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China’s the Biggest Loser in Steven Madden’s Sourcing Switch

After avoiding the massive transportation delays it was expecting in the first quarter, it appears the myriad disruptions in the global supply chain are catching up with Steve Madden.

In a Nutshell: Speaking with investors Wednesday, chairman and CEO Edward Rosenfeld said supply chain pressures had “a very significant impact” in the second quarter, particularly in the fashion footwear company’s wholesale business. “In a normal year, if we had the types of sell-throughs that we had this spring, we would have chased into a lot more business in [the] second quarter… but we were not able to do that,” he said.

“In terms of the supply chain, look, we could talk about this all day,” Rosenfeld continued. “There are challenges throughout the globe. There’s port congestion—both in the U.S. and in China—there are Covid outbreaks in factories, there are challenges getting containers. We could go on and on. So, we are seeing a pretty significant increase in the lead time still and the supply chain disruption remains a significant challenge.”

To meet these difficulties, Steve Madden has made “a big move out of China,” shifting “about half” of its women’s production to Mexico and Brazil for the fall, Rosenfeld said.  Still, he acknowledged challenges will likely persist in both countries, including in Brazil where he said there have been “some Covid outbreaks.”

The company had announced plans last fall to move sourcing out of China. At the time, Rosenfeld estimated Steve Madden sourced in the “low 60s” percentage range in China. Even this was a steep a departure from when—before the U.S.-China trade war—the business sourced approximately 90 percent of its goods from the country.

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When Steve Madden reported its fourth-quarter earnings in February, it had originally predicted congestion and slowdowns would negatively impact first-quarter revenue by approximately $30 million. A couple months later, Rosenfeld revealed the hit it took ended up being just half that size. At the time—three months ago—he warned that this looked like a “temporary reprieve,” and estimated uncertainties would produce a $15 million to $20 million revenue hit in the second quarter.

Though the supply chain issues Steve Madden saw in the quarter ate into its wholesale business, Rosenfeld said the company saw “strong” sell-through performance across shoes, accessories and apparel. In particular, he highlighted strong demand for a range of categories across women’s footwear, including dress shoes.

“Many of our competitors had really deemphasized that category and we took a lot of share in that category and demand in that category started coming back,” Rosenfeld said. “I think it’s safe to assume that our competitors have seen that, and there’s going to be more competition in that category in the fall.”

While Steve Madden’s wholesale segment remains below pre-pandemic levels, its retail revenue has soared. E-commerce continued to be the primary growth driver, rising 105 percent year-over-year on top of 86 percent growth in the prior-year period. Global brick-and-mortar sales climbed 8 percent compared to 2019.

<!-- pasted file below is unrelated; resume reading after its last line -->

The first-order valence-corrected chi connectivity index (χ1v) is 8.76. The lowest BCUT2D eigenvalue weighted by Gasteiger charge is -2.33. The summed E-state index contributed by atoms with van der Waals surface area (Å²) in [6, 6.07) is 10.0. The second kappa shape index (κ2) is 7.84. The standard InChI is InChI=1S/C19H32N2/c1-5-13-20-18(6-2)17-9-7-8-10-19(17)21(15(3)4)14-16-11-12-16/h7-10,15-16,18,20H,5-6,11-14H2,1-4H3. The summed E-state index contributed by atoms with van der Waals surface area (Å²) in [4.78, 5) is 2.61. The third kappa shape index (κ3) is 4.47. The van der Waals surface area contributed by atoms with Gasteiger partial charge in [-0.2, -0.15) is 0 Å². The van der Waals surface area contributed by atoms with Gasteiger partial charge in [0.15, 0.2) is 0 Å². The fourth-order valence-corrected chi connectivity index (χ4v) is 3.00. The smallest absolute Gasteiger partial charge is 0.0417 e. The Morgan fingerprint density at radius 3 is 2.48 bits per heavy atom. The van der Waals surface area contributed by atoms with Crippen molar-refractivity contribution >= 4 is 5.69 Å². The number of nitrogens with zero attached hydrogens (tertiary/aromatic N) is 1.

Net Sales: Steve Madden’s consolidated revenue totaled $398 million in the second quarter, a 179 percent increase versus 2020, but still 11.5 percent below 2019.

Wholesale revenue came in at $262 million, a 162 percent increase compared to the prior year and 28 percent decrease against 2019. Wholesale accessories/apparel leapt 191 percent and wholesale footwear climbed 154 percent over last year.

Revenue from the company’s retail segment, meanwhile, grew by 221 percent year-over-year and 63 percent versus 2019 to $133 million. E-commerce, specifically, was up 105 percent against last year and 282 percent compared to 2019. The channel accounted for 54 percent of Steve Madden’s total retail sales in the quarter, up from 23 percent two years ago. According to Rosenfeld, the second quarter marked the fifth in a row where e-commerce accounted for more than half of the company’s retail segment.

Net Income: Net income attributable to Steve Madden was $36.9 million, or 45 cents per diluted share, this past quarter, well above last year’s net loss of $16.6 million, or 21 cents per diluted share.

Adjusted net income attributable to Steve Madden totaled $39.7 million, or 48 cents per diluted share, in the second quarter. This represented a stark improvement from last year’s net loss of $14.7 million, or 19 cents per diluted share, and a close beat of 2019’s $39.5 million, or 47 cents per diluted share.

For fiscal 2021, Steve Madden is anticipating a revenue increase of 43 percent to 47 percent compared to last year and adjusted diluted earnings per share in the range of $2.00 to $2.10.

CEO’s Take: “Overall, we are very pleased with the progress we are making and the trends we are seeing in the business,” Rosenfeld said. “The outstanding results in our retail segment and robust sell-through performance in wholesale demonstrate the health of our brands, the strength of our product assortments and the momentum we have in digital channels. While we still face challenges due to Covid-19­—including, but not limited to, continued supply chain disruption across the globe—we are confident that based on the strength of our brands, our business model and our people, we are well-positioned to drive sustainable revenue and earnings growth and create value for our stakeholders over the long term.”